By Shamindra Ferdinando
Prime Minister Ranil Wickremesinghe yesterday said the government hadn’t taken any policy decision to instruct the state-owned banks to make bids at the treasury bond auctions at lower interest (yield) rates.
PM Wickremesinghe said so answering a question posed by Attorney General Jayantha Jayasuriya, PC, who led the Attorney General’s Department team assisting the Presidential Commission of Inquiry probing treasury bond scams involving the Central Bank of Sri Lanka and Perpetual Treasuries Pvt Ltd (PTL).
The commission comprises Supreme Court judges K. T. Chitrasiri (Chairman), P. S. Jayawardena and retired Deputy Auditor General K.Velupillai.
Asked whether the state banks had made bids at lower yield rates in accordance with a government policy decision, the Prime Minister emphatically denied having taken any such policy decision.
The chairmen and senior officials of three major state banks––the Bank of Ceylon, the People’s Bank and the National Savings Bank––early last month told the commission that on two occasions in 2016, they had received instructions from the then Finance Minister Ravi Karunanayake to make bids at the treasury bond auctions at lower interest (yield) rates.
At the commencement of the proceedings, Justice Chitrasiri said that the commission had requested AG Jayasuriya to lead his team of officers on the final day of the proceedings.
Justice Chitrasiri said that PM Wickremesinghe was there to make some clarifications with regard to the questions he had provided answers to by way of affidavits previously. He explained that the commission had received the PM’s responses to 28 questions first and 20 more questions sent to him later on.
Justice Chitrasiri emphasised that the question of compelling PM Wickremesinghe to appear before the commission had never arisen.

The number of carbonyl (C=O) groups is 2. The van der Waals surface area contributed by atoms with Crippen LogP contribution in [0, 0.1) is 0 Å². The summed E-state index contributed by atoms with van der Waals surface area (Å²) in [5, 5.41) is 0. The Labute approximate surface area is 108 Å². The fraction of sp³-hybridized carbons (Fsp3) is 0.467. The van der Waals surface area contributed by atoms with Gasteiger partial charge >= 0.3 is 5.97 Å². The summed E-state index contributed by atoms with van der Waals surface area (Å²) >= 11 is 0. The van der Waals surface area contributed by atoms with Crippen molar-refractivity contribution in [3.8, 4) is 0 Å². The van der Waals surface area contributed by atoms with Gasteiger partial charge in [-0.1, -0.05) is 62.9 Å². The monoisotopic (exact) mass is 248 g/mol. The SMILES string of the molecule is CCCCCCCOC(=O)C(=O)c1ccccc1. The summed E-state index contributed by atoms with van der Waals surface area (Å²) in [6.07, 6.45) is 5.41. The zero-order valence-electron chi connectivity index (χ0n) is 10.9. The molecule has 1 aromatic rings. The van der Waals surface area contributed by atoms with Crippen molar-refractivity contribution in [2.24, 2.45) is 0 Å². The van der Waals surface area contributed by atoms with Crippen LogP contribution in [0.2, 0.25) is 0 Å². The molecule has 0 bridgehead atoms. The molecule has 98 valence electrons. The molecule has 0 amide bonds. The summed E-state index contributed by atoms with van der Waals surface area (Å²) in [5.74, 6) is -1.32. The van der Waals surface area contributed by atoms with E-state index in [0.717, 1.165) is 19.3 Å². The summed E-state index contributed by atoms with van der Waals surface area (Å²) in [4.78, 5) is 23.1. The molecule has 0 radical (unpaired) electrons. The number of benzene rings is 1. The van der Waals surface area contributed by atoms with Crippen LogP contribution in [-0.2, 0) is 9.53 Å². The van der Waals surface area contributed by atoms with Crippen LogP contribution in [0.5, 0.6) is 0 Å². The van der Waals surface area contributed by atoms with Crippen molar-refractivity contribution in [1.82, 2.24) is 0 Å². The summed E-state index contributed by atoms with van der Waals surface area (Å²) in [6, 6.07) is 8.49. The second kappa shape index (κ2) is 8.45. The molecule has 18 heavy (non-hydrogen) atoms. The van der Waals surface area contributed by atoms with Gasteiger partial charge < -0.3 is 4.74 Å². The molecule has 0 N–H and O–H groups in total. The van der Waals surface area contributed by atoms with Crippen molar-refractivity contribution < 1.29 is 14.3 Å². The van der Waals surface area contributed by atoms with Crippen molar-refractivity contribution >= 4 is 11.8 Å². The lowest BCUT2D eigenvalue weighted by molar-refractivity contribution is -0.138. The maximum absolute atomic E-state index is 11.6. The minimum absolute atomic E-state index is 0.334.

In answer to another query, the PM said the Banking Supervision Division had been weak and some non-banking finance institutions were on the verge of collapse.
The PM has, in his affidavits, denied having knowledge of the meetings the then FM Karunanayake had had with senior officials of the state banks.
Asked whether R. Paskaralingam had been present at those meetings, the PM said that, in his capacity as advisor to the PM, Paskaralingam had attended many meetings. He said that Paskaralingam didn’t report to him on a daily basis.
PM Wickremesinghe was also asked whether he was aware that Central Bank Governor Arjuna Mahendran’s son-in-law Arjun Aloysius being Chief Executive and a director of the primary dealer PTL. The PM said he had asked Governor Mahendran to ensure that the latter’s son-in-law did not get involved with the company and divested his shares. The PM said he had received repeated assurances from Governor Mahendran that his concerns would be addressed, but those promises hadn’t materialised.
The commission also sought further clarification from the PM as regards a controversial government decision to do away with direct placements and introduce public auction mechanism. The PM, while acknowledging that he had told Governor Mahendran to consider issuance of bonds through auctions, said that he had expected the Governor to follow the due process.
PM Wickremesinghe explained four telephone calls that had been received from Mahendran in late February with regard to the issuance of treasury bonds and perhaps some other matters. He quoted Governor Mahendran as having told him, ‘Don’t worry Rs. 10 bn have been raised at the auction’.
Answering query about changing of CBSL practice of raising funds by way of direct placements after the change of government in January 2015 to pave the way for the auction method and then reverting to the old system in July this year, Wickremesinghe said it was due to a role played by the US Treasury; a mix system had been adopted by Sri Lanka. He said the July 2017 change had been introduced following a thorough study though it hadn’t been the case in 2015.
Referring to Governor Mahendran’s involvement with W. M. Mendis, PM Wickremesinghe pointed out that former Governor’s (Ajith Nivard Cabraal’s) sister had been with Perpetual Treasuries during the previous administration.
The PM explained the circumstances under which he had appointed the three-member Pitipana Committee. He mentioned the first COPE Committee headed by the then MP D. E. W. Gunasekera.
Courtesy -The Island-